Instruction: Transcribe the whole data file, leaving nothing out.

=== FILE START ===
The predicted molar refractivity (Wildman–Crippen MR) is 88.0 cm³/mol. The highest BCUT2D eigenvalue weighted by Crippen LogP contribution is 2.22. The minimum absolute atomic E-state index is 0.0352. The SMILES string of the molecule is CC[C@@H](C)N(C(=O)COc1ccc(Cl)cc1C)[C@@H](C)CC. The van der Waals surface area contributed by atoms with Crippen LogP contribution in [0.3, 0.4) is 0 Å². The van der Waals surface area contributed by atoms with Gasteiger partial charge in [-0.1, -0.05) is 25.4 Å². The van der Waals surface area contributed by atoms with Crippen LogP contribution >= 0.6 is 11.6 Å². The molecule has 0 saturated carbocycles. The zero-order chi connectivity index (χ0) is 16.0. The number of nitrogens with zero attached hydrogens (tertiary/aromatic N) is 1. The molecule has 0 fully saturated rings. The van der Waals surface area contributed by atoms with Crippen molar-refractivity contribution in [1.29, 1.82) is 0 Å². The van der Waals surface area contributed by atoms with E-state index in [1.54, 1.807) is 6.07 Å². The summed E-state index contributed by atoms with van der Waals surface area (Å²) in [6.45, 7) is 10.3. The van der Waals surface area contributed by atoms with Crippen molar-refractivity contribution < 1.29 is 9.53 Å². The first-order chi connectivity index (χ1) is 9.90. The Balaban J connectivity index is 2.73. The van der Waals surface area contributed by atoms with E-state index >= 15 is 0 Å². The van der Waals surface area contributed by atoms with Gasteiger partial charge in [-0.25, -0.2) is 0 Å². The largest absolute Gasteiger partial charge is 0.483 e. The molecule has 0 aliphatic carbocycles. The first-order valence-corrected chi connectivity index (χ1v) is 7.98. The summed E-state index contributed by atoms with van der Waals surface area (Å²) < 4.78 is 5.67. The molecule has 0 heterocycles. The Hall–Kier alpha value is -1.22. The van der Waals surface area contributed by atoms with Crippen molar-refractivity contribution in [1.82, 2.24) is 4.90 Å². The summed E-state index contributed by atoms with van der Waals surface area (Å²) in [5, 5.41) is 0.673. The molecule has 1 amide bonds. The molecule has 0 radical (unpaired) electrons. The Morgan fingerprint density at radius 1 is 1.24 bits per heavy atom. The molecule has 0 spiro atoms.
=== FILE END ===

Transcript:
The predicted molar refractivity (Wildman–Crippen MR) is 88.0 cm³/mol. The highest BCUT2D eigenvalue weighted by Crippen LogP contribution is 2.22. The minimum absolute atomic E-state index is 0.0352. The SMILES string of the molecule is CC[C@@H](C)N(C(=O)COc1ccc(Cl)cc1C)[C@@H](C)CC. The van der Waals surface area contributed by atoms with Crippen LogP contribution in [0.3, 0.4) is 0 Å². The van der Waals surface area contributed by atoms with Gasteiger partial charge in [-0.1, -0.05) is 25.4 Å². The van der Waals surface area contributed by atoms with Crippen LogP contribution >= 0.6 is 11.6 Å². The molecule has 0 saturated carbocycles. The zero-order chi connectivity index (χ0) is 16.0. The number of nitrogens with zero attached hydrogens (tertiary/aromatic N) is 1. The molecule has 0 fully saturated rings. The van der Waals surface area contributed by atoms with Crippen molar-refractivity contribution in [1.29, 1.82) is 0 Å². The van der Waals surface area contributed by atoms with E-state index in [1.54, 1.807) is 6.07 Å². The summed E-state index contributed by atoms with van der Waals surface area (Å²) in [6.45, 7) is 10.3. The van der Waals surface area contributed by atoms with Crippen molar-refractivity contribution < 1.29 is 9.53 Å². The first-order chi connectivity index (χ1) is 9.90. The Balaban J connectivity index is 2.73. The van der Waals surface area contributed by atoms with E-state index >= 15 is 0 Å². The van der Waals surface area contributed by atoms with Gasteiger partial charge in [-0.25, -0.2) is 0 Å². The largest absolute Gasteiger partial charge is 0.483 e. The molecule has 0 aliphatic carbocycles. The first-order valence-corrected chi connectivity index (χ1v) is 7.98. The summed E-state index contributed by atoms with van der Waals surface area (Å²) < 4.78 is 5.67. The molecule has 0 heterocycles. The Hall–Kier alpha value is -1.22. The van der Waals surface area contributed by atoms with Crippen molar-refractivity contribution in [1.82, 2.24) is 4.90 Å². The summed E-state index contributed by atoms with van der Waals surface area (Å²) in [5, 5.41) is 0.673. The molecule has 1 amide bonds. The molecule has 0 radical (unpaired) electrons. The Morgan fingerprint density at radius 1 is 1.24 bits per heavy atom. The molecule has 0 spiro atoms.